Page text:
Philippines: Will the labor vote prevail in the midterm elections?

, by AIKA Rey

Labor Win, a coalition of leaders from workers’ groups, hopes to bring together a “labor vote” that will help them win a Senate seat in the 2019 midterm elections. The coalition is facing challenges in different fronts: a disorganized labor movement and a lack of resources to mount a nationwide campaign. Despite these limitations, experts view the labor leaders’ coming together as a “victory” for the movement.

MANILA, Philippines – For a coalition of labor leaders, the dream is to elect the “true representatives” of workers in the Senate.

A big chunk of the Filipino population are composed of workers. In fact, the January Labor Force Survey this year showed that at least 41.4 million Filipinos are eligible to work.

But winning the workers’ vote seems like a tall order for the labor-leaders-turned-Senate-bets, despite having unions to back them up.

The Labor Win coalition is composed of former Bayan Muna representative Neri Colmenares, Bukluran ng mga Manggagawang Pilipino (BMP) head Leody de Guzman, Federation of Free Workers (FFW) president Sonny Matula, Kilusang Mayo Uno founder Ernesto Arellano, and labor lawyer Allan Montaño

They aim to push for pro-worker and pro-poor policies in the Senate, notwithstanding the odds.

But preelection surveys say otherwise, with none of these candidates landing in the Magic 12 where they may have a statistical chance of winning.

More than a decade has passed since the Philippine electorate ushered in a labor vote with former senator and trade union leader Ernesto “Boy” Herrera Will we see it happening again this midterm elections?

Highs and lows of organized labor

Consolidating the labor vote is not an easy task. For years, organized labor has had its own ups and downs.

A 2009 study by political think tank Friedrich Ebert Stiftung (FES) had chronicled the “decline” in unionism in the Philippine workforce at that time, noting that union membership for both the public and private sector went down by 63% to 1.92 million in 2007 from the previous 3.57-million membership in 1995.

Given that the number of employed Filipinos was only 21.58 million in 2007, with only 1.92 million being union members, only 8.89% of the employed force were part of labor organizations.

In the 2009 study, FES said that organizing the labor force is “more difficult,” citing changes in the workplace – privatization of public services, rise of consulting employment arrangements, rapid pace of technological interventions in the workplace, and resistance to unions.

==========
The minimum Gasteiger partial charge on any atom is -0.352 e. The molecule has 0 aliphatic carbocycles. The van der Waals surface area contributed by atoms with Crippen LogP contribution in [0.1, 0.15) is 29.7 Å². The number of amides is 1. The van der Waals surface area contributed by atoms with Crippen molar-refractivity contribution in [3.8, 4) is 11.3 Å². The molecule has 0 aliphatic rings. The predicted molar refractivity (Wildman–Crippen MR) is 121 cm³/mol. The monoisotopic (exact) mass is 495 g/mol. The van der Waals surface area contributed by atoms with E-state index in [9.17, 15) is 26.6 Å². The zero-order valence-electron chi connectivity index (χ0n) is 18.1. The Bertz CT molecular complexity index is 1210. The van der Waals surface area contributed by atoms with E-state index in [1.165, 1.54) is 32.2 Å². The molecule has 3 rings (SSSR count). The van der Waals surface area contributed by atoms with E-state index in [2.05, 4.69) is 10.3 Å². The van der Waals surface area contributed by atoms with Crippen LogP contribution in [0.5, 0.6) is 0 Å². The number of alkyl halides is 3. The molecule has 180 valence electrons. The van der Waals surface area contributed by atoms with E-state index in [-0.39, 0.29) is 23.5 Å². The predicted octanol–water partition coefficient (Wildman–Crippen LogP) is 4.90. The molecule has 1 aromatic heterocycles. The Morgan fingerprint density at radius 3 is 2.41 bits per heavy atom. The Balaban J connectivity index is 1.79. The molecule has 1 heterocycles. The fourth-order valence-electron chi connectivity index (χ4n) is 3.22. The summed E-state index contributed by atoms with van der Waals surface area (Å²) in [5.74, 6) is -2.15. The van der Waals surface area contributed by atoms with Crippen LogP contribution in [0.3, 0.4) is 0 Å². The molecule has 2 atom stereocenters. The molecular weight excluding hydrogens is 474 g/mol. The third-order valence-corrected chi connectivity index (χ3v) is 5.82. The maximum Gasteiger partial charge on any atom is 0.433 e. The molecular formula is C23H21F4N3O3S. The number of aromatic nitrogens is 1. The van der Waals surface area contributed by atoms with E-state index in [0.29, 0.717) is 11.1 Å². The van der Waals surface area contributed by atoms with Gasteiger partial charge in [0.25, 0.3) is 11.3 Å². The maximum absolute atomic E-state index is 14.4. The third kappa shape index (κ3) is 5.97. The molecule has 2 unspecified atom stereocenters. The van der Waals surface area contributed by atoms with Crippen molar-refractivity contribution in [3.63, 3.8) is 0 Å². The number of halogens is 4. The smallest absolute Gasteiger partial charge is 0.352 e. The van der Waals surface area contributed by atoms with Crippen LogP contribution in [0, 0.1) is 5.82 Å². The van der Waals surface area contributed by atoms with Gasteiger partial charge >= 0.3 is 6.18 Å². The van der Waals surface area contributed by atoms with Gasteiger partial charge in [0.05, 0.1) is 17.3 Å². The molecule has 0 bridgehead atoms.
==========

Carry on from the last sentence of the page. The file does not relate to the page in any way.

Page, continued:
A decade later, the same is still happening.

Data in the past 6 years as consolidated by the Bureau of Local Relations show a promising rise in organized labor. But the numbers are not stellar still.

At least 8.18% of employed persons were part of unions or associations in 2014, or 3.4 million out of the total employed 41.6 million. A steady rise was evident in the coming years, with a 12.49% membership rate for the first quarter of 2018 as peak.

But the membership rate went down to 11.98% as of the first quarter of 2019, with only 4.7 million workers being part of organizations.

This table shows the percentage of union members among employed Filipinos

 

To break it down, there are 474,915 government employees part of public employees’ unions. In recent years, unionization peaked in 2017 when 545,199 government workers were part of an organization.

In the private sector, the figure inched up yearly, with the first quarter of 2019 having the most members at close to 1.55 million.

Despite the steady but slow rise in union members, less private sector workers are covered by collective bargaining agreements (CBA). In 2019, only about 182,000 employees are covered, down from 225,241 workers in 2017.

How many are part of Organized labor?

The following four charts show the total reported members of public sector and private sector labor organizations, workers associations, and unions with existing collective bargaining agreement

 

The decline in CBA coverage can be attributed to the lower number of existing CBAs as well. In the first quarter of 2019, there were only 961 unions that were able to successfully negotiate CBAs, down from 2014 with 1,340 unions.

Meanwhile, the loose workers’ associations saw a decline in members as well, despite the steady rise in the number of associations. In 2019, there are 66,407 workers’ associations, almost double that in 2014 which had 35,411.

However, membership went down to 2.68 million in 2019 after peaking in 2018, when membership grew to 3.1 million.

 


AIKA REY

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